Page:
Do you like to tell people what to do?
Are you the type of person who wants to be in control of others?
At the time of this experience I was standing in a lecture hall at a university. I cannot recall the topic of my lecture, but just before I began, my instruction to the class was “please turn off your mobile phones, a distraction is the last thing we want”. No sooner had I launched into my lecture than a familiar sound emitted from my handbag. Yes, it was my mobile phone. Just as quickly came my retort “do as I say not as I do”. There was a roar of spontaneous laughter. I have never forgotten the lesson I learnt that day. Several years later when I reflected on this incident and my words, I wondered if we should tell people to do something that we are not prepared to do.
It is so important to learn from life’s lesson and isn’t it fortunate that learning is lifelong? My learning that day was how to model behaviours that I want others to copy. The wisdom in my thinking is that from the day we are born we follow what we see and hear from those around us. These lessons begin with our parents but before long teachers take on a role where children base their behaviour on the behaviours they see teachers modelling. How often have you heard children saying to their parents …but my teacher said…..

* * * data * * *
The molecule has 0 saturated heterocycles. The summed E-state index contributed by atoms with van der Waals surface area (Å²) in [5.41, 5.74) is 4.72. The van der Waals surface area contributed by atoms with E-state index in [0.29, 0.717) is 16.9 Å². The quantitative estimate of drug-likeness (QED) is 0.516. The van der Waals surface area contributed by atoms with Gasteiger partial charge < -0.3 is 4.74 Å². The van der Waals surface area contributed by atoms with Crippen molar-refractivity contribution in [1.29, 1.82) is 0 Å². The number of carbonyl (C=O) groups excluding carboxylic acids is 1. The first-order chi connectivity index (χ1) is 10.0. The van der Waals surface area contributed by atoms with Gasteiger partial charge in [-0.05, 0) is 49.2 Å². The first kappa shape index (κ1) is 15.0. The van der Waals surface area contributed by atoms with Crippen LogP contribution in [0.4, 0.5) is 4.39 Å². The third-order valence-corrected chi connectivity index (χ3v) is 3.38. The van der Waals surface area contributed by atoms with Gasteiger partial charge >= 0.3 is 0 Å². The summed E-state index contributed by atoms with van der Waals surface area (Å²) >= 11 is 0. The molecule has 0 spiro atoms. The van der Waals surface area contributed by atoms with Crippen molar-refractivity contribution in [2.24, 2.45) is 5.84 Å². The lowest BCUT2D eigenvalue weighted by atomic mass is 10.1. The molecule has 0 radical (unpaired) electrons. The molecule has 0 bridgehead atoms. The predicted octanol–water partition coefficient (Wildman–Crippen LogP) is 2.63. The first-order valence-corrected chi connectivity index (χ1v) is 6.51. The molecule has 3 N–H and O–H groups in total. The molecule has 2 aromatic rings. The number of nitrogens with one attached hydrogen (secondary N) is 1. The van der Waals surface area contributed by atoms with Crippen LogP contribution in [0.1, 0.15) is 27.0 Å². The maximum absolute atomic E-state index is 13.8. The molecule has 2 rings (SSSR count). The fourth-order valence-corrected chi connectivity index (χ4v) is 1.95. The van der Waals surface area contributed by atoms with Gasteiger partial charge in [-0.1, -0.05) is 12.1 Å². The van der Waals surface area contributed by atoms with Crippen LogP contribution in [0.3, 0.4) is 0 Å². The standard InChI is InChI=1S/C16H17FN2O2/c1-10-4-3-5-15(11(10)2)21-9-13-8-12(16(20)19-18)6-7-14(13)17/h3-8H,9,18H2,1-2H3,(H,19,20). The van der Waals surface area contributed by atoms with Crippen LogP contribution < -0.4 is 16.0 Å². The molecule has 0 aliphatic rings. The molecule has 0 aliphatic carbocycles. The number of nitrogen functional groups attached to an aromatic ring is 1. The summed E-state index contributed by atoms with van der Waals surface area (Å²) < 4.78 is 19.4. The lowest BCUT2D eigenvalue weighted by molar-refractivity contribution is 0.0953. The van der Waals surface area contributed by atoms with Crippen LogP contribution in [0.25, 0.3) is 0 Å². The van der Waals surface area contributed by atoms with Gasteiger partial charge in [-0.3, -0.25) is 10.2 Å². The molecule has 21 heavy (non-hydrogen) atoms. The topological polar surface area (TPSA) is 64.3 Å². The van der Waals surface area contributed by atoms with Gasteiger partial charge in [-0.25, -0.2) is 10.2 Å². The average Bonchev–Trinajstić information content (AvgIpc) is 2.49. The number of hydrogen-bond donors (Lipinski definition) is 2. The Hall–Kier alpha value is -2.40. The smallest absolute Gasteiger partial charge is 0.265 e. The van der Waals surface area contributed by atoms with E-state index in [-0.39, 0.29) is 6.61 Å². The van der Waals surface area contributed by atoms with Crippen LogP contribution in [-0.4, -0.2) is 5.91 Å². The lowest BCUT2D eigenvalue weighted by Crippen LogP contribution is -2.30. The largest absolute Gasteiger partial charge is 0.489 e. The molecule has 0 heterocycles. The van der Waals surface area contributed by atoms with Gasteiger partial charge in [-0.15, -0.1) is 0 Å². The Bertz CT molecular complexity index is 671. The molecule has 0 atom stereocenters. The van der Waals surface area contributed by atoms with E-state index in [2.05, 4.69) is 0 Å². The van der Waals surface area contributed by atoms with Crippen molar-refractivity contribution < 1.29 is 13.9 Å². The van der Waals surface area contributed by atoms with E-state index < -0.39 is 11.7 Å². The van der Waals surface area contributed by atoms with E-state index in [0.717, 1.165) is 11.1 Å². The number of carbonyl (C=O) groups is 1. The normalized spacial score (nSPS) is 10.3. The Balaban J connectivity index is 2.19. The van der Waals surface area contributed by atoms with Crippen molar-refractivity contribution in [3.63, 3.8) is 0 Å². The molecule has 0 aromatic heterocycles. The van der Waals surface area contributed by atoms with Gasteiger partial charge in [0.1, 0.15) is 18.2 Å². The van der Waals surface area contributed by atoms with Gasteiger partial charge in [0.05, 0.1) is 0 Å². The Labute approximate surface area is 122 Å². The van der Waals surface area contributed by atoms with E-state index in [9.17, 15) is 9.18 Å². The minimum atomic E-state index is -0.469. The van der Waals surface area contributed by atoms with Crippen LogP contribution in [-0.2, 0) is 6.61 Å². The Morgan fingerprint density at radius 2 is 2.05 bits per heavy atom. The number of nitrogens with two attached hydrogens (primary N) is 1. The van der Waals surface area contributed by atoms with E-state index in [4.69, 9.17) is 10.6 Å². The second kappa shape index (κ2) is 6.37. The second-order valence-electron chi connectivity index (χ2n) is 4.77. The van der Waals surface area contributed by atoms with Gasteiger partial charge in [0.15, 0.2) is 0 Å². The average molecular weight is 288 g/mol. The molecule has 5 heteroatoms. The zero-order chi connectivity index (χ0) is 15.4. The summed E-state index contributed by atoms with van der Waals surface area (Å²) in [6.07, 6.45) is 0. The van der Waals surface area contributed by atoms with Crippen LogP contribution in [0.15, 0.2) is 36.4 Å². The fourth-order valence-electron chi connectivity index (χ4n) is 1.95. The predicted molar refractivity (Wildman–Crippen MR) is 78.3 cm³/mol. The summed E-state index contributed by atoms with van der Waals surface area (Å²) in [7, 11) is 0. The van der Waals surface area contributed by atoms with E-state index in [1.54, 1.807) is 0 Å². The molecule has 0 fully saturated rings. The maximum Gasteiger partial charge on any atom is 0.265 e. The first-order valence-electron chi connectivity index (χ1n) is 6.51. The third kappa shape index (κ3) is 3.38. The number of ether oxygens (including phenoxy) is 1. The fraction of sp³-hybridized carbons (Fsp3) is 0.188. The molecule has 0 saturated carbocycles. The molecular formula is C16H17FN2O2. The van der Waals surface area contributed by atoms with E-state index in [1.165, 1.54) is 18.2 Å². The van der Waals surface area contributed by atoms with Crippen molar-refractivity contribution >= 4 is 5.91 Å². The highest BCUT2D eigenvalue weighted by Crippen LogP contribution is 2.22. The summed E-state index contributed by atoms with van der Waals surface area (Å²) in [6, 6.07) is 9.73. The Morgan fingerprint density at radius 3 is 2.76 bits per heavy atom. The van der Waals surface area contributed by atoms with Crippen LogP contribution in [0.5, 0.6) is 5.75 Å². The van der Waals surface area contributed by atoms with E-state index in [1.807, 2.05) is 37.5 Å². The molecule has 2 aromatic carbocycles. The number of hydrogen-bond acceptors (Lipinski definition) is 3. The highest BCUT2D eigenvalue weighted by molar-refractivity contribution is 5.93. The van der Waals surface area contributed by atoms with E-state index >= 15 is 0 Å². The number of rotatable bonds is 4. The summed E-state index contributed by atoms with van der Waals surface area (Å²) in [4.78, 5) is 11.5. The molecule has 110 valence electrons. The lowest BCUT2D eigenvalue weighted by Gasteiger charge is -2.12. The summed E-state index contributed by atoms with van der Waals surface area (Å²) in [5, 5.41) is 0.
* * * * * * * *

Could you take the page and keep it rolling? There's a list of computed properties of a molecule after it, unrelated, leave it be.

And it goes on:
As a life coach and mentor I seek to develop a keen awareness of my behaviour. One of the coaching behaviours I practice called Ask not Tell. It is so easy to tell others what to do, but I reckon that if we can ask questions that will enable people to think and arrive at their own solutions it is far more valuable. Modelling this behaviour makes a huge difference between successful and unsuccessful coaching.
Goofing up on the day I told students to turn off their mobile phones did not go unheeded but it was stored in my unconscious mind. I had a bad hand, but I borrow Dennis Waitley’s quote because he states that “Success in life comes not from holding a good hand, but in playing a poor hand well”.
My response was to join in the spontaneous laughter and make the most of a bad hand, but I also learnt how to model the behaviours I wanted others to follow.
Being in control and telling others what to do is meaningless unless we are able to model the behaviours we are exacting from others. This is a salutary lesson to learn.
Would you like to model positive behaviour?
Can you see the sense in what I am sharing with you?
If so sign up for coaching master classes with CLC